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Rodeo History

Deniliquin Rodeo History


Celebrating Australia’s outback heritage started here in Deniliquin in 1948, when the late Jack Maxwell allowed some local youngsters to ride his poddy calves, this quickly escalated to steers and rogue cows. As Jack was a teamster he also had a paddock full of horses and it wasn’t long before those horses with a bit of fire were also being ridden.

Bob Barlett, Drover and the late Alex McDonald, Saddler, noticed that these events were attracting a lot of spectators and in 1951 an official body calling itself the North Deniliquin Rodeo Committee was formed.

The rodeo venue was then moved to the Deniliquin showground which was situated at the time where the Harding Street football oval is now. The Committee began collecting its own string of bucking horses and purchased its own gear. Most of the horses rounded-up come of the stock reserves north of Deniliquin or were donated by local farmers who purchased or bred horses and then found that they could not be broken for riding steeds. When the Rams Football Club gained control of this venue the rodeo moved to Paringa Caravan Park in Ochtertyre Street and the Rodeo Committee kept their stock at Werri Station.

Our rodeo attracted Australia’s top cowboys names like Ray Crawford, Alan Woods and Bonny Young. So we affiliated with the Australian Rough Riders Association and as the rankest rough stock was required stock contractor and competitor Norm Cakebread loaded horses at Footscray on the rail destined for Deniliquin Rodeo. In the late 1950’s a huge crowd attended the rodeo travelling from Echuca as the Queen of England had been visiting there the day before. We became known as Australia’s Biggest Little Rodeo.

In 1968 the rodeo moved to Memorial Park with the ground fenced in half, but the local cricket club complained about bucking stock on the pitch and the council kept increasing the hire charges. The last rodeo at this venue was in 1979 and in 1980 construction of a purposely constructed arena at the Racecourse Reserve took place. The main instigators of this move were Gerald O’Loughlin and Steve Bradshaw. Unfortunately Gerald drowned on 14 September 1981 droving cattle across the flooded Yallakool Creek on “Benarca” Station whilst riding a young horse. In 1982 a memorial trophy for the Champion All Round Cowboy was instigated. The trophy was won by Scott Bloxsome then Kevin Bowtell in 1983 and 1984 followed by time event competitor Neville McCarthy in 1985, Wayne Slater in 1986 and Darryl Lamb in 1988 and 1989. The legendary Bull Rider Gary McPhee from New Zealand won it in 1990 and 1991 and was by now competing in the timed events.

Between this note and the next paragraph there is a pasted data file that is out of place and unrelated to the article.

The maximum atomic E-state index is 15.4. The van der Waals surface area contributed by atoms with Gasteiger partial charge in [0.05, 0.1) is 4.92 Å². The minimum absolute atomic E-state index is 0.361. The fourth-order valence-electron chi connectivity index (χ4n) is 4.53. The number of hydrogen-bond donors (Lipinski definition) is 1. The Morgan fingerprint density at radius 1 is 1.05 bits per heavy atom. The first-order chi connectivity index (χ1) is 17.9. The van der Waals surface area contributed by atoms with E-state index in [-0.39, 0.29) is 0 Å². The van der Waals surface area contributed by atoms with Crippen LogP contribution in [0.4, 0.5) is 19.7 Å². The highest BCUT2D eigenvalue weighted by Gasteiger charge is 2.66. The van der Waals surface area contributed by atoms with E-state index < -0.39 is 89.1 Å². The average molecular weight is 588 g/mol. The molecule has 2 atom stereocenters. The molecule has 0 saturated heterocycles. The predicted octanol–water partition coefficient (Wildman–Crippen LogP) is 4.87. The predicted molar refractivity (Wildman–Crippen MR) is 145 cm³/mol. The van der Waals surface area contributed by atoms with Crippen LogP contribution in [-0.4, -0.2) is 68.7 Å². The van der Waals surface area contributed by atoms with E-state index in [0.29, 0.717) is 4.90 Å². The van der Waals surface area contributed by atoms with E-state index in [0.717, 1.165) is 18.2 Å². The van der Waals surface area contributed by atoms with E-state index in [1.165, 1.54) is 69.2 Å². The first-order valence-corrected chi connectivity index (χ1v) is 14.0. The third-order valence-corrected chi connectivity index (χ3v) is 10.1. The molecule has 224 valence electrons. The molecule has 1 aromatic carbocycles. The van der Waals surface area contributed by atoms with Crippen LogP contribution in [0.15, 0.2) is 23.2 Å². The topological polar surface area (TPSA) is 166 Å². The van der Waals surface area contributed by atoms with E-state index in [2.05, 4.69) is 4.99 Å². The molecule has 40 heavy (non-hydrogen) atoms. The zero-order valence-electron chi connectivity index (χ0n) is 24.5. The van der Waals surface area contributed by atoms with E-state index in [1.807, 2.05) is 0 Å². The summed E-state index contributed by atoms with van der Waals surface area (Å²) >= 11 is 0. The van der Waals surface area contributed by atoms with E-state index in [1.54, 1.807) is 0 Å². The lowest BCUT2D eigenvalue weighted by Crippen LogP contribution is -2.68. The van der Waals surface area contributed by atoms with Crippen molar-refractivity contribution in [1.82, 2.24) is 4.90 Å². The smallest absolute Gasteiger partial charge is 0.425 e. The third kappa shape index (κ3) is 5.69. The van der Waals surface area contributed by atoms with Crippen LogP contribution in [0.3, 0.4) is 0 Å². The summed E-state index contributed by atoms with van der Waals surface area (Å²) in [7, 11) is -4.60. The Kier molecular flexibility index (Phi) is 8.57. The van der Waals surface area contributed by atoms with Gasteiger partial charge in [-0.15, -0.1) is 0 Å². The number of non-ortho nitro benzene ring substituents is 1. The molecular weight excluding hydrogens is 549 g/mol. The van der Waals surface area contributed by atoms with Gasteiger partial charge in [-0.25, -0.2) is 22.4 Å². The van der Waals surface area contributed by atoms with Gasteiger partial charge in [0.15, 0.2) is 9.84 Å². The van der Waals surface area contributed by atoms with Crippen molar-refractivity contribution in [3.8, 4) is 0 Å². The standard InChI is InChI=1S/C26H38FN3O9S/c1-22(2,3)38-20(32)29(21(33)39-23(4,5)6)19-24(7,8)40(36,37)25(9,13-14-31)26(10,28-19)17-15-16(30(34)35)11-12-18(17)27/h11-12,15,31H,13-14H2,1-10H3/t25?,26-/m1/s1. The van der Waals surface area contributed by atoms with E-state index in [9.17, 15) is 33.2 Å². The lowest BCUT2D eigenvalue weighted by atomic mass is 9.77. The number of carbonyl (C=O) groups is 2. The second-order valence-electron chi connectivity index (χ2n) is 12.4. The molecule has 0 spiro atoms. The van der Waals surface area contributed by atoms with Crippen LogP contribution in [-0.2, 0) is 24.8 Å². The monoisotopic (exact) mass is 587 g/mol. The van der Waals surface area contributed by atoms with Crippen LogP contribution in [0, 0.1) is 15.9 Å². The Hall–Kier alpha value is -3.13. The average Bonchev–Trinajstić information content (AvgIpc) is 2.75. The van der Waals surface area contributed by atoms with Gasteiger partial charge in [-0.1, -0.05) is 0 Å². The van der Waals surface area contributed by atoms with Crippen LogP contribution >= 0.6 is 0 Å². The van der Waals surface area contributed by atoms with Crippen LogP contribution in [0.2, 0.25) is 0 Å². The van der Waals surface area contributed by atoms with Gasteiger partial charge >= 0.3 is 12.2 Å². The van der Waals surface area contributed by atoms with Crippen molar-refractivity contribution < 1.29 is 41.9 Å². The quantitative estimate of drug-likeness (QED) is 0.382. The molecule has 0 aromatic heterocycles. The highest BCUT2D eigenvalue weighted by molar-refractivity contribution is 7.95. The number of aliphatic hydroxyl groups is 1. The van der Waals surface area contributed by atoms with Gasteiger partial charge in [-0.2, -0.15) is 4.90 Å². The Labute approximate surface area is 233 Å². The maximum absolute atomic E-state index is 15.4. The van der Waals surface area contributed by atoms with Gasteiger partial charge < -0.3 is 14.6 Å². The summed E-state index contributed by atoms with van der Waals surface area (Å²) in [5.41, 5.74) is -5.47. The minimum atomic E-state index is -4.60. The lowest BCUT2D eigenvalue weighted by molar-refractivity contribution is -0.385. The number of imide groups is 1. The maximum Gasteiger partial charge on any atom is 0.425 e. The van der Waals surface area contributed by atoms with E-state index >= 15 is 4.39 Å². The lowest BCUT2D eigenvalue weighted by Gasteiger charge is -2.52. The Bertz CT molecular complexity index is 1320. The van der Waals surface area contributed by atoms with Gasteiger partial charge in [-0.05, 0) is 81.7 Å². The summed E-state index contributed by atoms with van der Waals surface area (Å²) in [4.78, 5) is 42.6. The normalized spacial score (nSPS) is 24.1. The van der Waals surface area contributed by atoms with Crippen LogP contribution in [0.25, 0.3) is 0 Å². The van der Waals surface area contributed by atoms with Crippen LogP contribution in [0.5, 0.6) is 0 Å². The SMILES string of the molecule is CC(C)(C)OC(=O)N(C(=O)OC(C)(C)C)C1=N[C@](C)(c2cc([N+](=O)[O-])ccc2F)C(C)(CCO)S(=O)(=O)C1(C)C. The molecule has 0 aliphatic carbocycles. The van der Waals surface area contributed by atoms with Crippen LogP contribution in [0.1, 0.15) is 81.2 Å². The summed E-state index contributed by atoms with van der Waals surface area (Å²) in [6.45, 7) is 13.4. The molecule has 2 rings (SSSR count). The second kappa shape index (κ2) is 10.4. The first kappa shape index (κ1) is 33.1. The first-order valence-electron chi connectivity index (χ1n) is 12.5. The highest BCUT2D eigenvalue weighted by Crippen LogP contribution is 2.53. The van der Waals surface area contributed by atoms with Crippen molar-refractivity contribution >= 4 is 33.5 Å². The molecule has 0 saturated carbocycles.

In 1976 Steve Bradshaw first assisted as a “Pick-up” rider and the man described by Russell Crowe as an icon Gary McPhee, became stock contractor in 1978, neither has missed a rodeo since.

In the early 1980’s we promoted our rodeo as “In the Cool of the Evening” and latter as “Under the Stars”. Mid 1980’s saw the most spectacular bull with the attitude problem “Chainsaw” in attendance and twice over a 10 year period the bull was ridden here. First by a Canadian cowboy and then by world champion Troy Dunn. Given that this bull bucked thousands of times for only a handful of times ridden successfully we were indeed fortunate to witness two great rides.

In 1990 we made our biggest donation, $2250 to the Rescue Association for a remote pager system.

1996 saw us honouring the “Riverina Rodeo Legends” in Betty (Nee Urquhart) Good – best ever lady saddle bronc rider who gave an exhibition ride here in 1951. Bes Murray who travelled with Thorpe McConville’s Wild West Rodeo Tent Show. Maurice Height – Champion bull rider and winner in every rodeo event and Tom Loy, winner of 14 championship events including Moomba Festival International Rodeo and the Inter Pacific Challenge with New Zealand. Also in the mid 1990’s to increase the number of competitors we promoted the Bull Ride by offering extra prize money for this event. In the late 1990’s we conducted rounds of the National Finals in conjunction with other rodeos along the border.

In August 2001 Lionel Sweeney who lived at Jerilderie and was a renowned pick-up rider passed away. To see him pluck a rider from a bucking horse was a thrilling sight, he was a superb horseman and was always well mounted. Some of our sponsors then insisted that we make a feature event the Lionel Sweeney Memorial Saddle Bronc Ride.

2006 saw a hard working committee lead by Russell Offord reduce the width of our arena as the time for rough stock events had been reduced from ten to a eight second ride to be even more spectator friendly. The year also saw the introduction of the Frank Stockham Memorial First Year Saddle Bronc Rider Buckle. Frank who had lived locally for many years passed away and had been a previous Queensland Champion.

Life members of our organisation who have been there from the very beginning are Les “Punch” Daniels, Jeff “Jock” Gray, the late Hubert “Bert” Sutton. Mel Hutchins received life membership in 2006 for his contribution to our rodeo since joining in 1970.

 

 

 


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